|Truong, Van Den
|AVULA, R - UNIVERSITY OF GEORGIA
Submitted to: Sweetpotatoes: Post-harvest Aspects in Food, Feed and Industry
Publication Type: Book / Chapter
Publication Acceptance Date: 5/22/2009
Publication Date: 5/1/2010
Citation: Truong, V., Avula, R.Y. 2010. Sweetpotato purees and powders for functional food ingredients. In: Ray, R.C., Tomlins, K.I., editors. Sweetpotatoes: Post-harvest Aspects in Food, Feed and Industry. New York: Nova Science Publishers, Inc. p. 117-161.
Interpretive Summary: The chapter is a part of the book entitled “Sweetpotatoes: Post-harvest Aspects in Food, Feed and Industry”, edited by R. C. Ray and K. I. Tomlins, Nova Science Publishers, Inc., New York. The review covers: 1) technical aspects of processing sweetpotatoes into purees and dehydrated forms, and 2) effects of processing on product quality, storability, nutritional values and functionalities. The article does not intend to be a comprehensive review of available literature on this subject but it focuses on recent innovations such as microwave-assisted processing and aseptic packaging for shelf-stable and high quality purees, different drying methods, and chemical modifications to produce sweetpotato powders with specific functionality. Applications of these ingredients to impart desired textural properties and enhance the levels of phytonutrients such as beta-carotene and anthocyanins in processed foods are discussed.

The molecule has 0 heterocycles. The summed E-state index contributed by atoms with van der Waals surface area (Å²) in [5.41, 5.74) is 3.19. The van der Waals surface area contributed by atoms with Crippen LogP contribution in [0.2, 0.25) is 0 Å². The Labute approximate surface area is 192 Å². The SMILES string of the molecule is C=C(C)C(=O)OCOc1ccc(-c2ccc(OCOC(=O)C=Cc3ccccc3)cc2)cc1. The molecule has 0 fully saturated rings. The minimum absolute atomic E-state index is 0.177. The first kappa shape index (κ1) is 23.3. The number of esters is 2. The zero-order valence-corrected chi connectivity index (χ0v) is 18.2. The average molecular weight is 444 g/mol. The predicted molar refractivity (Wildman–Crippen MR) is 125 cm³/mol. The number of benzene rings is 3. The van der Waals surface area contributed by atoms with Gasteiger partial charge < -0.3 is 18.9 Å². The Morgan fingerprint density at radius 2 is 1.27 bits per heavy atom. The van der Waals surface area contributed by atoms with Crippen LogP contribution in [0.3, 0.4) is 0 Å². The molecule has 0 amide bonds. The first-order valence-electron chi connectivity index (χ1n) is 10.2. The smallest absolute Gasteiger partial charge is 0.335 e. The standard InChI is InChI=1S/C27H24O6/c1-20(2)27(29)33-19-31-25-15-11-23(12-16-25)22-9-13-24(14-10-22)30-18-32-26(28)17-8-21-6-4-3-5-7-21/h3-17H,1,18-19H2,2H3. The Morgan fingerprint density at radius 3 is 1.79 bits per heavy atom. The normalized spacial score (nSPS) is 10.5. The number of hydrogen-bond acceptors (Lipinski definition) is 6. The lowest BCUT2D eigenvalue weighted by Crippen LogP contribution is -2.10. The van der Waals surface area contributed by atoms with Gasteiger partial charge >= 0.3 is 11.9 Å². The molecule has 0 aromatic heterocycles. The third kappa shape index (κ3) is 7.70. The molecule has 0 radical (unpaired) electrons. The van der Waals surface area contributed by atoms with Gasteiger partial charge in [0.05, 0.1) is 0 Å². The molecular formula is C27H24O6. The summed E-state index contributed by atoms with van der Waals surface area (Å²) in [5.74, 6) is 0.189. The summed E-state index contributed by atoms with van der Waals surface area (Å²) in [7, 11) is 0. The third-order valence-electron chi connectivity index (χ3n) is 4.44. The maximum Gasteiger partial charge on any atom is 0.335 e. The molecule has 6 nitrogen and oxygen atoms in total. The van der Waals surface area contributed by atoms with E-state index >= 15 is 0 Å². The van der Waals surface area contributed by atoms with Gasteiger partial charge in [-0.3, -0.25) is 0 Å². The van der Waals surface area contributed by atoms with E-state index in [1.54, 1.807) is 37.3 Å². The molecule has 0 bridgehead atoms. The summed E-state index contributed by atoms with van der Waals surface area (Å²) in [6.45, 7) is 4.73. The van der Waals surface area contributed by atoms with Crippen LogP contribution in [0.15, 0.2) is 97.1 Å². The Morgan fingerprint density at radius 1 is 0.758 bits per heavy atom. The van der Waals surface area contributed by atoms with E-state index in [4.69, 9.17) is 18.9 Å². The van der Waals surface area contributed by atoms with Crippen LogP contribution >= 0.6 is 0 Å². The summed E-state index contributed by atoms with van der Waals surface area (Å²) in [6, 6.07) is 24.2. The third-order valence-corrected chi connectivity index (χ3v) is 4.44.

Technical Abstract: Processing technologies have been developed in various parts of the world to convert sweetpotatoes into purees and dehydrated forms that can be used as food ingredients in numerous food products. This article reviews the processing operations involved in these technologies and their effects on quality, storability, nutritional values and rheological properties of sweetpotato purees and powders/flours. For purees, the processing steps include peeling, cutting/grinding, and pre-cooking/finish-cooking with temperature-time program suitable for starch conversion by endogenous amylolytic enzymes to obtain the products with targeted maltose levels and viscosities. The purees can be subsequently preserved by refrigerated and frozen storage, canning or aseptic packaging. However, poor product quality due to excessive thermal treatments in canning, high cost of investment associated with frozen products and limited package sizes of these preserved forms are the main hurdles for widespread applications of sweetpotato purees in the food industry. These problems can be overcome by a new process using a continuous flow microwave system for rapid sterilization and aseptic packaging to produce shelf-stable purees with consistently high quality. Sweetpotato purees can be further processed into drum- or spray-dried powders. In many countries, solar drying and mechanical drying in cabinets and tunnels are common in producing sweetpotato dried chips which are pulverized into flours. Extrusion technology and chemical treatments are also applied to produce sweetpotato powders for specific functionality. With high levels of carbohydrates, beta-carotene (orange-fleshed varieties) and anthocyanins (purple-fleshed varieties), sweetpotato purees and dehydrated forms can be used as functional ingredients to impart desired textural properties and phytonutrient content in processed food products.